The current exhibition at Galerie Lelong contains a wide range of Ana Mendieta’s work, spanning from photography (Mendieta was known for her documented performances), sculpture, and works on paper. Mendieta’s diverse approach often brings to question the artist’s practice and style: was she an earth artist, a conceptual artist, a performance artist, a filmmaker, a photographer, or a sculptor? Featured prominently in this show, the artist’s earth sculptures in particular provide viewers a unique opportunity to examine the transformation of Mendieta’s work during the last years of her life. Presenting ephemeral works the artist executed in natural environs, as well as her three-dimensional pieces, made from natural elements such as earth, wood and sand, these pieces show the artist’s continued imagery of the female body.
Ana Mendieta, Alma Silueta en Fuego (Silueta de Cenizas), (1975), via Galerie Lelong Near the gallery entrance, a film from the artist’s Gunpowder Silueta Series (1981) is displayed alongside Mendieta’s late floor sculptures, including Figure with Nganga, made in 1984, approximately a year before the artist’s tragic death. Exploring her feminine and Cuban identities, Mendieta recreated the form of the female body using earth as her material. In the Gunpowder Silueta Series, the outline was created from gunpowder Mendieta poured on the ground and then set on fire. This process refers to Santería, a religion of great significance in Cuban culture, and which involve mystic drawing rituals made from earth and fire. The imagery of the silhouetted form emerging in the film also appears in Mendieta’s sculptures. These floor pieces, made from sand and soil imported from Cuba, the Nile in Egypt and the Red Sea, are a breakthrough in the artist’s practice, and demonstrates her shift towards creating indoor sculpture from the same elements and materials. Unlike her outdoor performances, which were site-specific and were temporary, Medieta’s three-dimensional figures are welcome to stand in any context.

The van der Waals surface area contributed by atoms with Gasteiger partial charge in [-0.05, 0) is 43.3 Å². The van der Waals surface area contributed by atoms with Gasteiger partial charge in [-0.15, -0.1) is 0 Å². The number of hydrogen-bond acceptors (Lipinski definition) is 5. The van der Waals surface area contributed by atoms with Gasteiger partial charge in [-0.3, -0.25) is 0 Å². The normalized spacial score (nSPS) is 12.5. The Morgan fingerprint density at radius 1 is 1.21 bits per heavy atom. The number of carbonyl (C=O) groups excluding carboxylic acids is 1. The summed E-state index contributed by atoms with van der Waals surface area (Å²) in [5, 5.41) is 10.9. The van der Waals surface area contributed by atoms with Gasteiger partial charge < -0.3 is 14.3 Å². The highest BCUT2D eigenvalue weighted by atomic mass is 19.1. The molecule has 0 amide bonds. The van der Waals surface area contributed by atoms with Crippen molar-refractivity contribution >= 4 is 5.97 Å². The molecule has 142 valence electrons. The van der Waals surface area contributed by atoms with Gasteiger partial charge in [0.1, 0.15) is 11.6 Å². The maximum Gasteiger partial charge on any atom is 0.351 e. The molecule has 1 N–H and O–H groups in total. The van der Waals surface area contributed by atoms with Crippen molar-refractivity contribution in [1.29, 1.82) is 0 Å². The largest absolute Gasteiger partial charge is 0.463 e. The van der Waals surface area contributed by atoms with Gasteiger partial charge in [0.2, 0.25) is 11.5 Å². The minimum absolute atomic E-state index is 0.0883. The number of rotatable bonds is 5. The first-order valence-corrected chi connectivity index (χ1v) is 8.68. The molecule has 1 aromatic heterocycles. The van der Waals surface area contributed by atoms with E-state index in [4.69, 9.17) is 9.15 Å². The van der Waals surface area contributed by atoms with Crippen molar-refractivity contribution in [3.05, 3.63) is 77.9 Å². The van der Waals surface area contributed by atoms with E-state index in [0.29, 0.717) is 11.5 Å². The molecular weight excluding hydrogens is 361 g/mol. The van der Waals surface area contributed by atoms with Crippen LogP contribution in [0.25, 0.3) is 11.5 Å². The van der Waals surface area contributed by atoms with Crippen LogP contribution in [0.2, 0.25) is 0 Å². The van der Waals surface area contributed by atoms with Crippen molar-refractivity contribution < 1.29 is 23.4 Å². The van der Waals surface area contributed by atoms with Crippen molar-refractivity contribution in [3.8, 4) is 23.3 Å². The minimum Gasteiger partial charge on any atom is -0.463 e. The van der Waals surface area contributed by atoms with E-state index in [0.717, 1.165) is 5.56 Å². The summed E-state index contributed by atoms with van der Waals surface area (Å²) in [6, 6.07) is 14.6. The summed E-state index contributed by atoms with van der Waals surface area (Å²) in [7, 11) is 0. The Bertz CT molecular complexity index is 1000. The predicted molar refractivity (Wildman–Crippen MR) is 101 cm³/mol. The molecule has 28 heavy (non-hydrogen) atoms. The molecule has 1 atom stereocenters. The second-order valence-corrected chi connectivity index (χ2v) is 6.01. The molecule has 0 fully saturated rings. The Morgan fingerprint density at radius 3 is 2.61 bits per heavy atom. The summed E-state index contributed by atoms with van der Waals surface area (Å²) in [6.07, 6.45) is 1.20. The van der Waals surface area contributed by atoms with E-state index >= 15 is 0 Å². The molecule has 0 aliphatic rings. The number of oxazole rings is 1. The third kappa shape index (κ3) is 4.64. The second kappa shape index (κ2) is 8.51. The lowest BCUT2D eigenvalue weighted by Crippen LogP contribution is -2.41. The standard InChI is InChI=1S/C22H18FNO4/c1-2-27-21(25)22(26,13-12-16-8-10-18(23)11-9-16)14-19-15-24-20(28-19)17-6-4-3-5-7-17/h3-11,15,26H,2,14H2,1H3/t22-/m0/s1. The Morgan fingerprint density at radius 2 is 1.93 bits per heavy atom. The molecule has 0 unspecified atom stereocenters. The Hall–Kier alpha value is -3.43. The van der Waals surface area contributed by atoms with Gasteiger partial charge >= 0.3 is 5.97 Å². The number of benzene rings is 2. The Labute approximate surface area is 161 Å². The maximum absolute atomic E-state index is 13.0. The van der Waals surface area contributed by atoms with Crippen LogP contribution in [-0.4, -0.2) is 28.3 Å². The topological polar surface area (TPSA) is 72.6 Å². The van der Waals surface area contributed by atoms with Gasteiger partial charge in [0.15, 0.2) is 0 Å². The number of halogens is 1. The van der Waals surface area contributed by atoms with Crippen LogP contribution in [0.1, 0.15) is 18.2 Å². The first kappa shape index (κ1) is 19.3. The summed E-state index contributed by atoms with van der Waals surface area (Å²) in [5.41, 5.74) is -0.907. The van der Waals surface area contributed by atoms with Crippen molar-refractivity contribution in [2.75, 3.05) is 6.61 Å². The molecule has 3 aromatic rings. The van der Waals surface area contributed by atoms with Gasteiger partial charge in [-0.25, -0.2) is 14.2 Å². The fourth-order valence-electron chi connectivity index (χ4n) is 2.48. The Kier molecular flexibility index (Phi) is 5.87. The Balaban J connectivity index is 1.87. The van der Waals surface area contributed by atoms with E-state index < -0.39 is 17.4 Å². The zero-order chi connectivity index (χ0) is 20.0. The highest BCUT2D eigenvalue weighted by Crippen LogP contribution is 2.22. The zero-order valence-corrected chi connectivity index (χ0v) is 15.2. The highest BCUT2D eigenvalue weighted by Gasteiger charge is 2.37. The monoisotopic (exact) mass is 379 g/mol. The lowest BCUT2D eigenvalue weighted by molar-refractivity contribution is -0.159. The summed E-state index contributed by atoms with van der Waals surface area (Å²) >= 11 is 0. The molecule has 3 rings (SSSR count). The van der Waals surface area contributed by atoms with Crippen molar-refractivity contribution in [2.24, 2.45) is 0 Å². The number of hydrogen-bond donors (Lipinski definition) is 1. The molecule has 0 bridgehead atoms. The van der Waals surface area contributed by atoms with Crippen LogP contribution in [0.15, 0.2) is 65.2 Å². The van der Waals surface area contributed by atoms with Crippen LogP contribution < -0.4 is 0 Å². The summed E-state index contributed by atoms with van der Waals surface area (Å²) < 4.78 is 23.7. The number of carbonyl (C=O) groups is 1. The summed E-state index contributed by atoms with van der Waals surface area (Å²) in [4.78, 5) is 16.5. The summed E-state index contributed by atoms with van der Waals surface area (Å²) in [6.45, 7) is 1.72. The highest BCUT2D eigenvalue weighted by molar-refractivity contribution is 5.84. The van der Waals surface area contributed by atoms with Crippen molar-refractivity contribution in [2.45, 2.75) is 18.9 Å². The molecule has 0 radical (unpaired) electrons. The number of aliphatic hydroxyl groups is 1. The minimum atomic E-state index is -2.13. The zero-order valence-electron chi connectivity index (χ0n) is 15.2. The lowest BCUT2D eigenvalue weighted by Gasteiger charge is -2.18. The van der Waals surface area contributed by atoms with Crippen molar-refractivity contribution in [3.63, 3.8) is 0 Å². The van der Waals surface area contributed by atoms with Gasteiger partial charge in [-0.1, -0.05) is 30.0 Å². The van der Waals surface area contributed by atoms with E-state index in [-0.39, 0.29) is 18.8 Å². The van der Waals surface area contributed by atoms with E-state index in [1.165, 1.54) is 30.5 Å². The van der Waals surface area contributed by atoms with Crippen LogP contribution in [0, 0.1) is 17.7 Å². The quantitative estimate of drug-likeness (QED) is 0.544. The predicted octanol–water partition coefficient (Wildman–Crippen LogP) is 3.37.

The employment of earth and body, brought here in two distinct approaches, furthers Mendieta’s versatility of form and concept. The artist created these female figures, some of which were lost in the process (with only documentation remaining), as fertility goddesses, tying in spiritual and mythical undertones to her work that further her artistic aims. Additional sculptures in the exhibition are examples of the artist’s use of earthy materials, such as leaves, soil, tree roots, sand and wood, bringing to mind mother or female deities. In one example, a fascinating work made out of fern root (Fernwoman, 1982), recalls African deities.
Mendieta embraced nature, and it was a medium she used in the majority of her work through a variety of ways, using the natural forms of her material to work in harmony with her own artistic impulses. Whether molds in the mud, sand cast, pieces of wood, and black and white photographs, the female body silhouettes and orifices appear differently throughout the exhibition, demonstrating this form’s evolution that in some cases it becomes almost abstract. In addition, viewers will also encounter sketches and drawings of these familiar-forms and witness the artist’s creative process and thought leading to her three-dimensional work.
Ana Mendieta, Untitled (1985), via Galerie Lelong